The trouble is that the bulk of Japanese web surfers are still using their thumbs - mobile phones are people's primary portal to online information. Japan has the world's lowest prices for broadband internet access (try around US$ 20 a month), and subscription rates are climbing. But of the 15 million PlayStation 2 owners in Japan, roughly 300,000 have invested in the broadband unit.

Koei's Ambition Online

Kenji Matsubara runs the online, mobile and action games software division for Koei in Japan. We met in Koei's offices, out past Shibuya south of Tokyo. The decoration is decidedly astrological - the design sense of the company's co-founder, Matsubara says. He seems accustomed to explaining the animal-star patterns on the walls and carpet.

When I spoke with him after the Tokyo Game Show, Matsubara had a headache: used software sales. Game resale stores are old news in Akihabara, the electronics district on the East side of Tokyo. These places function like shrines to the systems of yore, offering ultra-rare titles like Treasure's Radiant Silvergun for the Sega Saturn priced over $150. They cater to the video game otaku, the collectors, not to the mainstream gamers seeking the latest hits for a lower price.

Perhaps a symptom of the 12-year recession gripping the country, mainstream media stores are selling recently purchased Playstation 2 titles for a few yen off the cover price. Tsutaya is a popular chain of CD/DVD/game stores in Japan and they have recently begun selling used games in earnest. Matsubara claims that publishers releasing a popular title can expect only two to three months of solid sales. After a few short weeks, most triple-A titles show a notable decline in sales as used sales take over.

Koei is working with Square Enix to lobby the government to ban these sales or at least impose a used software sales fee to fund publishers. Matsubara estimates that over one third of gamer dollars go to this used economy: "That's why we're developing online games."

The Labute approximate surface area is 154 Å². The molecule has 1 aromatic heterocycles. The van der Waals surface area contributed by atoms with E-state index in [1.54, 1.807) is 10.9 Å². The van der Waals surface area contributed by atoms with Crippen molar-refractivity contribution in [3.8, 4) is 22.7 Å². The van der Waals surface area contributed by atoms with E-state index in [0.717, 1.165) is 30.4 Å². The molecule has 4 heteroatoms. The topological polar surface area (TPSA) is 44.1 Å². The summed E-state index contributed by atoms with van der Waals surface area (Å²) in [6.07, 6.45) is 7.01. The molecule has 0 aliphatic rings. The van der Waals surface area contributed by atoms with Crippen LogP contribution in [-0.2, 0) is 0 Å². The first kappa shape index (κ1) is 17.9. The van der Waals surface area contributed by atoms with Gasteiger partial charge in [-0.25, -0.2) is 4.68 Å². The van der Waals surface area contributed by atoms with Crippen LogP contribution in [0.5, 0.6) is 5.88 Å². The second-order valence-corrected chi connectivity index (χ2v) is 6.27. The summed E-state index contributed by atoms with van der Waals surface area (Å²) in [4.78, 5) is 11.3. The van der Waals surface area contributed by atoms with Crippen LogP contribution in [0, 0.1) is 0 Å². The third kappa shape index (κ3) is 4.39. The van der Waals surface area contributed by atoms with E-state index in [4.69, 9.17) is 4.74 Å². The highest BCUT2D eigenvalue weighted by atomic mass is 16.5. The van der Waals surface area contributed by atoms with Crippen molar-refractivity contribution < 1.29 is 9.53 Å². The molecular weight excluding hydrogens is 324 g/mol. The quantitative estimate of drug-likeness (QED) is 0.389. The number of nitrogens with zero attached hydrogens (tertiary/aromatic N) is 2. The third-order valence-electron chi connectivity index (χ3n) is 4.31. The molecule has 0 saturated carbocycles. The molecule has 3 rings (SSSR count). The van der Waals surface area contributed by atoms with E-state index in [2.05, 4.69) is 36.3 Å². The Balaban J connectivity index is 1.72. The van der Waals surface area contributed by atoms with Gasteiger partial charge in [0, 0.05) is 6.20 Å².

Koei's first offering was Nobunaga's Ambition Online, a 3D action role-playing game based in a fantasy feudal Japan. The founding designer at Koei, Kou Shibusawa, wanted to launch their first MMOG on the Playstation 2, as a sort of experiment. Now they are porting Nobunaga's Ambition Online from PS2 for a PC release next year. Their next as-yet-unannounced historical simulation online multiplayer game will be created for the PC first, "with the entire Asian market in mind," reports Kenji Matsubara. "The Playstation 2 is still a small [MMOG] market, even if it doubles or triples. Korea, China will be bigger for the near term." And those East Asian markets are all playing their games on PCs.

After years of being the leading PC game publisher in Japan, Koei has seen that market shrink. And finally, after Korea and China have had years to get started, this flagship Japanese developer is making a serious commitment to PC-based MMOG games to distribute in Asia.

Shin Smiles

Those Korean and Chinese companies that have had a head start in MMOGs are eager to have at the Japanese market market. For years, the average Japanese gamer was believed to prefer homegrown characters and game design, played comfortably on a console instead of a PC. "The Korean model won't work" the common wisdom went - Japanese gamers play RPGs at home, by themselves.

But the recent, rapid growth in Japan of the firmly Korean title Ragnarok Online has disabused the game market of these assumptions. Since its launch in Japan late last year, Ragnarok Online has gained nearly as many subscribers as the PS2-based Final Fantasy XI, in half the time. Ragnarok Online is currently the number two massively-multiplayer online game title in Japan, according to MMOG subscription statistics compiled by Bruce Sterling Woodcock.

All of this is quite delightful to Kiyoshi Shin. A hyperactive man with a ready smile, Shin was formerly a game designer, working on Synergy's interactive fiction project Gadget, and an FPS project with Atlus. After a cancelled projects or two, he ended up in bed for a solid week with a serious case of game development fatigue. He took up journalism, writing about game development and working to foster game developer community in Japan, "it would have helped with my burnout!" he says with a nodding grin.